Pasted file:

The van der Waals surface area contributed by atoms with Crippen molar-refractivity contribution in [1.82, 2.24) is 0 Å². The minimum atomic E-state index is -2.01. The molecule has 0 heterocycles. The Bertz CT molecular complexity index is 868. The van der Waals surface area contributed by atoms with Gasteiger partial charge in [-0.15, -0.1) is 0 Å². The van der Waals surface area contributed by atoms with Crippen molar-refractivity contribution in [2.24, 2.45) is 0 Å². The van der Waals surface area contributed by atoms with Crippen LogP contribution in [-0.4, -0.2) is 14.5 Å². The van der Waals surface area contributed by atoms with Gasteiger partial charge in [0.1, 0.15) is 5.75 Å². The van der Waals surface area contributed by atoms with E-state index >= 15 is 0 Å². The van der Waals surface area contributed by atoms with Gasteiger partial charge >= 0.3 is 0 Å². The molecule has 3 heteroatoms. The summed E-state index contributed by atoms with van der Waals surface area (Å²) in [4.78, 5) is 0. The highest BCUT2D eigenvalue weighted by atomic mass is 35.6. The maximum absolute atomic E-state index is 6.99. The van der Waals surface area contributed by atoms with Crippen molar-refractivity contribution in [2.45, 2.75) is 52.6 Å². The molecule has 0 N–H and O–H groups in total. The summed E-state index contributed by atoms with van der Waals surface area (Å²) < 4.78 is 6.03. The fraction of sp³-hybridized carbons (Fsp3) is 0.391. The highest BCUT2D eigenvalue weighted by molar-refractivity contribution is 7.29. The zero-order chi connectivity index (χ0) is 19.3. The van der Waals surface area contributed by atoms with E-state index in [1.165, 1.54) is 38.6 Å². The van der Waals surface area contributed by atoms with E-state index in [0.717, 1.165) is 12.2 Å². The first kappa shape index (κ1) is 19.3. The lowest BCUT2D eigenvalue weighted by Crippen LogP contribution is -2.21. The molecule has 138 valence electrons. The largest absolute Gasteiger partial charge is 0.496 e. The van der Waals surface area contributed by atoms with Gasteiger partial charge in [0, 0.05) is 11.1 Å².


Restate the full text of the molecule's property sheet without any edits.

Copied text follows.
The van der Waals surface area contributed by atoms with Crippen molar-refractivity contribution in [1.82, 2.24) is 0 Å². The minimum atomic E-state index is -2.01. The molecule has 0 heterocycles. The Bertz CT molecular complexity index is 868. The van der Waals surface area contributed by atoms with Gasteiger partial charge in [-0.15, -0.1) is 0 Å². The van der Waals surface area contributed by atoms with Crippen molar-refractivity contribution in [2.24, 2.45) is 0 Å². The van der Waals surface area contributed by atoms with Crippen LogP contribution in [-0.4, -0.2) is 14.5 Å². The van der Waals surface area contributed by atoms with Gasteiger partial charge in [0.1, 0.15) is 5.75 Å². The van der Waals surface area contributed by atoms with E-state index >= 15 is 0 Å². The van der Waals surface area contributed by atoms with Gasteiger partial charge >= 0.3 is 0 Å². The molecule has 3 heteroatoms. The summed E-state index contributed by atoms with van der Waals surface area (Å²) in [4.78, 5) is 0. The highest BCUT2D eigenvalue weighted by atomic mass is 35.6. The maximum absolute atomic E-state index is 6.99. The van der Waals surface area contributed by atoms with Crippen molar-refractivity contribution in [2.45, 2.75) is 52.6 Å². The molecule has 0 N–H and O–H groups in total. The summed E-state index contributed by atoms with van der Waals surface area (Å²) < 4.78 is 6.03. The fraction of sp³-hybridized carbons (Fsp3) is 0.391. The highest BCUT2D eigenvalue weighted by molar-refractivity contribution is 7.29. The zero-order chi connectivity index (χ0) is 19.3. The van der Waals surface area contributed by atoms with E-state index in [1.165, 1.54) is 38.6 Å². The van der Waals surface area contributed by atoms with E-state index in [0.717, 1.165) is 12.2 Å². The first kappa shape index (κ1) is 19.3. The lowest BCUT2D eigenvalue weighted by Crippen LogP contribution is -2.21. The molecule has 138 valence electrons. The largest absolute Gasteiger partial charge is 0.496 e. The van der Waals surface area contributed by atoms with Gasteiger partial charge in [0, 0.05) is 11.1 Å².